A lot of time and energy will go into attempting to decipher just what the title of Torche’s fourth album refers to. Does it mean the band are wiping the slate clean and starting afresh? Are they heading back to their roots after what some consider (wrongly) to have been a slight misstep with Harmonicraft? Are they simply picking up where they left off back in 2012?
The band themselves claim that Restarter is an attempt to simply capture their sound as it is now, and to make an album as close to their live experience as possible. With Steve Brooks’ former band, the stoner behemoths Floor having kicked back into life recently, it is tempting to imagine that the past has influenced Torche’s songs too; although the band claim that they never want to look back.
Whatever the truth behind the title, it’s actually rather insignificant, although, if you were so inclined to dig for clues, it would be possible to find enough evidence to support any theory. What is important however, is the quality of these songs, and Torche have once again delivered an album of phenomenal quality.
Whilst Torche’s sound has its roots in stoner rock and also possesses elements of doom and sludge, what separates them from their contemporaries is their unequivocal embracing of pop-sensibilities. When they get the balance right, it is almost impossible not to be drawn in by the thunderous riffs and addictive vocal hooks of Steve Brooks. Some might argue that their previous album Harmonicraft leant too heavily on the band’s pop-influence but after the stoner masterpiece that was Meanderthal, they could hardly be blamed for exploring new directions. Restarter moves away from Harmonicraft’s obvious poptones, but still retains their nous for brevity and killer melodies whilst piling on heaps of phenomenal riffs.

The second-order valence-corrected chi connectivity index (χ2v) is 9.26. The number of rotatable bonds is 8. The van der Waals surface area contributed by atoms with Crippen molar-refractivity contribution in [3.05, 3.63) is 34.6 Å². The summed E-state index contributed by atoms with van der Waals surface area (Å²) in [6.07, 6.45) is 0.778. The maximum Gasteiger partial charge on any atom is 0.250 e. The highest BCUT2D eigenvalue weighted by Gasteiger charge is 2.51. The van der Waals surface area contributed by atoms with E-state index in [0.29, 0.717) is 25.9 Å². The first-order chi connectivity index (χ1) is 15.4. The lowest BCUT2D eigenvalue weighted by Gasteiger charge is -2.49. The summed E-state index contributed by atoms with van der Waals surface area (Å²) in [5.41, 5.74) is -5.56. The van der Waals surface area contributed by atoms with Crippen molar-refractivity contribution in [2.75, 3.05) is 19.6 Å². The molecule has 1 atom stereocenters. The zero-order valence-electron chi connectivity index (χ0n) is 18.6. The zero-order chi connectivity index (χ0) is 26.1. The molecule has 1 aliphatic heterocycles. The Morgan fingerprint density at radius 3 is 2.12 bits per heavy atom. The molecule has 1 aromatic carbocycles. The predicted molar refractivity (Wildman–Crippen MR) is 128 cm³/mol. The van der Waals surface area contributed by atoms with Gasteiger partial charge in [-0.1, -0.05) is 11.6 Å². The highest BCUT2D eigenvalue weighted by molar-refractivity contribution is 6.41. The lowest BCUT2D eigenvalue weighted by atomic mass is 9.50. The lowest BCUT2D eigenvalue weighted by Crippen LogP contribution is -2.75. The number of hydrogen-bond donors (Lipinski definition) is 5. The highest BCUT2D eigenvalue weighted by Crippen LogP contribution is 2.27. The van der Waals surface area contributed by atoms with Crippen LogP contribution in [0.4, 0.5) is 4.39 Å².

Opening with Annihilation Affair, they go straight for the kill. A solid bottom end, courtesy of Jonathan Nuñez’s fuzzed-up-but-still-punchy bass tone, and as Brooks wraps his vocal melodies around the pounding riffs for just a second they sound like The God Machine in full flight (rarely has there been a better sound). Having established that things are a little different this time around, the song descends into a squall of feedback and noise, just to ram home the point.
As a statement of intent, it’s ferocious; in fact Restarter is probably the heaviest sounding album that Torche has recorded to date. Barrier Hammer for example focuses primarily on its bone crushing sound, and although Brooks’ presence ensures that there is melody to be found buried under a wave of dense, sludgey riffing. No Servants is a stripped back, half-time affair crafted from a muscular bassline and a constant scree of feedback, it’s as bleak as Torche has ever been. The title track meanwhile is an eight and a half minute masterclass in robot riffing and stretching an idea beyond the point of elasticity that has surely been designed purely to gain the slow stoner nod of approval.
This being Torche, there are some “lighter” moments. The rumbling drums and thrashed out guitars of Bishop In Arms is a compelling amphetamine fuelled charge. The slow deliberate chug of Minions develops a mighty groove for Brooks to exploit gloriously whilst Loose Man, Undone and Blasted ensure that the band’s poppier influences are pushed to the forefront. Restarter is not the sound of a band starting with a blank slate it is more akin to an artist simply darkening their palette briefly. Apparently Torche has already begun work on their follow up, which will again sound different, but presumably, the same.